Is it the bottom of the ninth or glory days, again? Whichever, longtime baseball exec Paul Beeston hopes for more Jays fans in the seats and victories on the field
By Paul Brent
Photograph: Edward Gajdel
In the fall of 2008, when Paul Beeston was named president and CEO of the Toronto Blue Jays, the move was described both as a “return” by the affable Beeston to the organization that he worked with for more than two decades and an “interim” appointment.
Both characterizations were inaccurate given the cozy relationship the Jays’ first employee has had with the baseball franchise from the time it was a twinkle in a brewery executive’s eye to World Series champion to its present status as a source of programming content for a multimedia communications giant. The truth is Beeston never truly left the Jays, even after decamping in 1997 for a job in New York as president of Major League Baseball. Although he had no official role with the team, Beeston maintained an office in the cavernous SkyDome (now Rogers Centre) for himself and his faithful secretary of 34 years and would hang out in the 300-level executive offices. His five-year New York stint with MLB was a commuting affair: he never sold the Lawrence Park-area Toronto home he and his wife purchased when they moved to the city and he typically flew back every weekend. And even after he retired following his time in New York, the office remained. “I never really left, but you know I came in the back door,” says Beeston. “I stayed out of the way of the people who were operating it but it was a terrific situation for me.”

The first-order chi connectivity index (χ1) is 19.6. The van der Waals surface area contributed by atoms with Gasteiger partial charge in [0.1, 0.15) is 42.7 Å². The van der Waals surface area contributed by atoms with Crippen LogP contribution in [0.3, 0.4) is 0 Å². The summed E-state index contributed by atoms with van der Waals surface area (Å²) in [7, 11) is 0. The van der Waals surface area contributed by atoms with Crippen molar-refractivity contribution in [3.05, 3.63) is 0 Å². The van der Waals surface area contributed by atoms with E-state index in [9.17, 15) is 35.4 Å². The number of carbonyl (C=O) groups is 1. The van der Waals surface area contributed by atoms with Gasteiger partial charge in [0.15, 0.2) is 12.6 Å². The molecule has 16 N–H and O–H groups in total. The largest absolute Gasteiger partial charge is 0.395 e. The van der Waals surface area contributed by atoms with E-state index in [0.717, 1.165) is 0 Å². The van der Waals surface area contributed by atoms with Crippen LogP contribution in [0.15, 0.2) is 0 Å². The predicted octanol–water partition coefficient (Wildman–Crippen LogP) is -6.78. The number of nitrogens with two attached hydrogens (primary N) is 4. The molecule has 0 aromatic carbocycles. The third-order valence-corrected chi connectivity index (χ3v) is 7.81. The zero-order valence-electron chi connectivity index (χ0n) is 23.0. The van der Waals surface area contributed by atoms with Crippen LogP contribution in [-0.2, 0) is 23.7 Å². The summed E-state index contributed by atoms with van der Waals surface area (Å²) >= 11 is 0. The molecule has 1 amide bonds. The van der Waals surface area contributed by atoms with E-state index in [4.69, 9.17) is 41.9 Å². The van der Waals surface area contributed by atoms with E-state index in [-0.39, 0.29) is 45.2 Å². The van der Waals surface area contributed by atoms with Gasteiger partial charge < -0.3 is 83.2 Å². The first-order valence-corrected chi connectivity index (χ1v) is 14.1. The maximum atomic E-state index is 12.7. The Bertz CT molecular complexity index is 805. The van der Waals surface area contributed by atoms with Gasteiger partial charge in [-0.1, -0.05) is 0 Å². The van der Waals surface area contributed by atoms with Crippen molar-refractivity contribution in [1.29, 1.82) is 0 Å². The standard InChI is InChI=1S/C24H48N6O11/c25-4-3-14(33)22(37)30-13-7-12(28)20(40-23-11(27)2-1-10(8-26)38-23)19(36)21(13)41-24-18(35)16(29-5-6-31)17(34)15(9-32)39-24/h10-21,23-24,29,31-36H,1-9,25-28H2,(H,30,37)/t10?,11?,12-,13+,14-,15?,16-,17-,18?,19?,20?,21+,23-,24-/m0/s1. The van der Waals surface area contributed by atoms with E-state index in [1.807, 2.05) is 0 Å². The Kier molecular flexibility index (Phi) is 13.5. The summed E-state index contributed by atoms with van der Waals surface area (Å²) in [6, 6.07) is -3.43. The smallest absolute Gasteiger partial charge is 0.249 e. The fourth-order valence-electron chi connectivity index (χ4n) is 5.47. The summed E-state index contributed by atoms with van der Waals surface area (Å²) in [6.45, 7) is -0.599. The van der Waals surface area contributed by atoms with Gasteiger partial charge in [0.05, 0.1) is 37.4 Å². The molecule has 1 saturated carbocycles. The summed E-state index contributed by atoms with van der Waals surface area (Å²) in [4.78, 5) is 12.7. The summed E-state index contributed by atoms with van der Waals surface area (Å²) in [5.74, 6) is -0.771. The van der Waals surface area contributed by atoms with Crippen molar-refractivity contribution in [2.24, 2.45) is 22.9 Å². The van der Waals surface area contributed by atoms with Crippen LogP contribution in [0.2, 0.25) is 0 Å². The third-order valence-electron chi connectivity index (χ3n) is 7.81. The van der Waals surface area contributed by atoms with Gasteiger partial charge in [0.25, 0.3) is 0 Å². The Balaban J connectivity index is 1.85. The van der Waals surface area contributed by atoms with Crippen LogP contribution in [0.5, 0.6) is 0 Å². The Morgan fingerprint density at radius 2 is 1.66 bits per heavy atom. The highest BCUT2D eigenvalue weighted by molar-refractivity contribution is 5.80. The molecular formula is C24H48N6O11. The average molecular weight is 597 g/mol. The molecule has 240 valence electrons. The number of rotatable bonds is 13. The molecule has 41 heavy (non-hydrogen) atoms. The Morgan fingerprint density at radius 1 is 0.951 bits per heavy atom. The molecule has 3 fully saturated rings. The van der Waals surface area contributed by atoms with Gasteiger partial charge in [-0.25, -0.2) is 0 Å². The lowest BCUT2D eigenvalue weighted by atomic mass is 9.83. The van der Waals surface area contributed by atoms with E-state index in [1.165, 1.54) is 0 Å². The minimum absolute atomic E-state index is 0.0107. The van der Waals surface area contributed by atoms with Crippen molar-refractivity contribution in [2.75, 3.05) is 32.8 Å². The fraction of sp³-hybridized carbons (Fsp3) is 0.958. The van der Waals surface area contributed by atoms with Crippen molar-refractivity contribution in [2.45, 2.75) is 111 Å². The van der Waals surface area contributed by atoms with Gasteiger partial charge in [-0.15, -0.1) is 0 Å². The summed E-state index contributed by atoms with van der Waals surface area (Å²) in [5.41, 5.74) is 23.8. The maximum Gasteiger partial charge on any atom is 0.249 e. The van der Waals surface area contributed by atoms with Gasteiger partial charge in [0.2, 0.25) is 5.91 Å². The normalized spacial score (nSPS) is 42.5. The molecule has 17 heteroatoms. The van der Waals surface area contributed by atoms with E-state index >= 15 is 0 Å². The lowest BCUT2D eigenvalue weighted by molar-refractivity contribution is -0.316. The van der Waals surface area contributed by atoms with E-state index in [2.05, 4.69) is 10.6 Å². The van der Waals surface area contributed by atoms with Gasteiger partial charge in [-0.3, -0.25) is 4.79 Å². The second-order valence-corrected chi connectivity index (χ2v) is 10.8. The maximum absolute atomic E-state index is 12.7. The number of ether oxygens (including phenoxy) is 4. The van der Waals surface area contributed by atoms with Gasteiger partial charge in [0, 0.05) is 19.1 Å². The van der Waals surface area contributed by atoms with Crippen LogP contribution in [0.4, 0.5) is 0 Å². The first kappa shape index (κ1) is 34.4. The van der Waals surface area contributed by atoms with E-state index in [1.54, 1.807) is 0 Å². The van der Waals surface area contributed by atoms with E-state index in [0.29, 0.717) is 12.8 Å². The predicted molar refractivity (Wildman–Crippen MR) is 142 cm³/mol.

It may not have been clear to him at the time, but there were plans to make his interim status permanent pretty much from the beginning. Far from a caretaker, Beeston held the interim CEO role for a busy year. Over that span he fired the team’s long-time general manager, named a surprising replacement and began the long process of rebuilding the Jays organization, which was at a nadir in the standings — a process that included trading franchise pitcher Roy Halladay.
While Beeston was searching for a replacement, the Jays’ owners, Rogers Communications, worked to convince him to accept the president’s job. After a year Rogers succeeded and Beeston accepted a three-year contract — ending more than 20 years of handshake agreements with the Jays.
“I have never had a contract [before], I never wanted a contract,” says Beeston. “I never really believed in contracts. I have never read it. I know what is in it, I know what my job responsibilities are — if they are not happy, just sayonara, goodbye.”